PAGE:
Shimizu S-Pulse manager Afshin Ghotbi has seen more changes in his two years at the club than most coaches experience in a decade, but that isn’t stopping the Iranian-American from aiming high over the coming J. League season.
Ghotbi took over in 2011 with S-Pulse in a state of upheaval having shipped out practically the entire first-choice lineup over the offseason, but after a 10th-place finish at his first attempt and more squad changes ahead of his second, something began to click.
S-Pulse reached last season’s Nabisco Cup final only to lose 2-1 in extra time to Kashima Antlers, and took their challenge for the J. League title down to the final month before falling away to a ninth-place finish.
Now, as the Shizuoka side prepares for Saturday’s 2013 season-opener away to Omiya Ardija, Ghotbi again finds himself surveying new faces on the training ground. The 49-year-old admits his time at the club has not always run smoothly, but nothing, it seems, can dampen his enthusiasm.
“My hopes and expectations are sometimes beyond the reality,” said Ghotbi. “I’ve had a difficult project, because when I came in some of the key players were gone and we were in the red financially, so we had to really build the club from scratch.
“I feel now we are in the position where we can challenge for something. Last year we almost did something incredible, historic and special. When we reached the Nabisco Cup final we were alive in all three competitions, then when we lost in overtime we didn’t have the depth to achieve our goals in the J. League. I believe this year we have built a base and recruited some very good players with leadership and experience to complete our squad.”
Given the abundance of young talent at Ghotbi’s disposal, experience will certainly be a valuable commodity. The team that started the Nabisco Cup final had an average age of just 23, and with potential superstars like Toshiyuki Takagi and Hideki Ishige on the books, the manager sees a bright future.
“I really believe that in the next few years you will see several national team players come from our club,” Ghotbi said. “That is really exciting for S-Pulse and our fans. If you look at our squad from Ishige being one of the youngest, there is some really good talent coming through, and hopefully if they develop they can contribute to Japanese football.”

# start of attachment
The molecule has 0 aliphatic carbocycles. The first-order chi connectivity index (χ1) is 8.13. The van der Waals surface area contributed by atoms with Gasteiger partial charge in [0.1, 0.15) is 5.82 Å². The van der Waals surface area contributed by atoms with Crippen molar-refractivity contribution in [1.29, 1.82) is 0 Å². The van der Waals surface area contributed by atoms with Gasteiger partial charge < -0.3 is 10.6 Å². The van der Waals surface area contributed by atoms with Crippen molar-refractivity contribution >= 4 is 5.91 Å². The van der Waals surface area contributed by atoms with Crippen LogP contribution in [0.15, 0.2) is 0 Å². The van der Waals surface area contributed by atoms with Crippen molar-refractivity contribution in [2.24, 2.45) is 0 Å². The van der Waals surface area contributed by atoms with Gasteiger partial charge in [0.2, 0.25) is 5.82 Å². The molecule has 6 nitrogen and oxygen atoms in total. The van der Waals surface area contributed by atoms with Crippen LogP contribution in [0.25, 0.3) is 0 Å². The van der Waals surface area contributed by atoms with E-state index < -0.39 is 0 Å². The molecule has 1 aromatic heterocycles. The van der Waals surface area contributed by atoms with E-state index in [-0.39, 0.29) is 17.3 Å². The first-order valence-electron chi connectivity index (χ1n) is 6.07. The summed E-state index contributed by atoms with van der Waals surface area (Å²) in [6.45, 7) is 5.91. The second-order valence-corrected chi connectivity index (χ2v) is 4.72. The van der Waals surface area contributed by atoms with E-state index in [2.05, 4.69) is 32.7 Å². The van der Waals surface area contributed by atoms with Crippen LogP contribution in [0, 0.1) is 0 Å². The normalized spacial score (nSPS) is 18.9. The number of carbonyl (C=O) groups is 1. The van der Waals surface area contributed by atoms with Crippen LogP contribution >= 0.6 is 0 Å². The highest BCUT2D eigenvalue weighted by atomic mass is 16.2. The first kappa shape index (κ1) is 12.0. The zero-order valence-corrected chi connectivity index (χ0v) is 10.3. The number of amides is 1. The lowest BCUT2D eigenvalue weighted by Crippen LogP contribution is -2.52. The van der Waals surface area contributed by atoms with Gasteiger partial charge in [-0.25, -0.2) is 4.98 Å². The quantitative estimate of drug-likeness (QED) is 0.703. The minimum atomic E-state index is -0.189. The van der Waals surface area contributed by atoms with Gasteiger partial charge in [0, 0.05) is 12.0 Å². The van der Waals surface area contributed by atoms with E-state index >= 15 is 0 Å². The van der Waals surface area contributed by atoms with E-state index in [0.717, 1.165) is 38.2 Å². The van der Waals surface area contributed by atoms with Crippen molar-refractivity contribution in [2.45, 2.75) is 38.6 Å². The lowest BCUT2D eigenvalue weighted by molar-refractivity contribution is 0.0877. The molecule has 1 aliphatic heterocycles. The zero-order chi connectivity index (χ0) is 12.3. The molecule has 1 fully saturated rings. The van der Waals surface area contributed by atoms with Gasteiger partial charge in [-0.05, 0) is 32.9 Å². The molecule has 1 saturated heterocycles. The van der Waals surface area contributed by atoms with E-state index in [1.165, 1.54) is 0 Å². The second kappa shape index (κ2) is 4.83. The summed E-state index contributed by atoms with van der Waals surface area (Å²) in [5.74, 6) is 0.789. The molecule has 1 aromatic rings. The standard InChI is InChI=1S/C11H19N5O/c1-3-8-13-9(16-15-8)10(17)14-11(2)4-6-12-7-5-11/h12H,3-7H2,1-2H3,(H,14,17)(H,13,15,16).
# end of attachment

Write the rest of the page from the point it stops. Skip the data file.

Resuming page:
One young player whose development Ghotbi will no longer have a hand in is attacking midfielder Genki Omae. The 23-year-old was S-Pulse’s top scorer last season with 13 goals, but when Germany’s Fortuna Dusseldorf came in with an offer over the winter, the siren song of Europe proved impossible to resist.
“The challenge for us as a club is to sustain our players as we develop them,” said Ghotbi. “Genki developed and he did well, but his contract was up so it was a very inexpensive option for Dusseldorf to take him. It was his dream and we couldn’t keep him so he left.
“That’s what we have to do from this point on. I think the club has done a terrific job of creating longer contracts that keep our players at our club longer so we can build something.”
As for the short term, Ghotbi is expecting new Brazilian striker Bare to start firing immediately.
“I am so impressed with the personality he brings in every day to training,” he said of Bare, who enjoyed success with several J. League clubs before leaving for the Middle East in 2008. “The guy is not only a great goal scorer, powerful, experienced, but he is also a real leader. He still has a hunger at 31 to want to win.
“He is a great addition to our club because last year we missed efficiency in front of goal. We didn’t have the striker that could regularly score goals.”
Whether Bare and his new teammates can live up to Ghotbi’s expectations remains to be seen, but for now, nothing can stop the manager from dreaming.
“I am an optimist and always have been,” he said. “I always feel like we are going to win something.”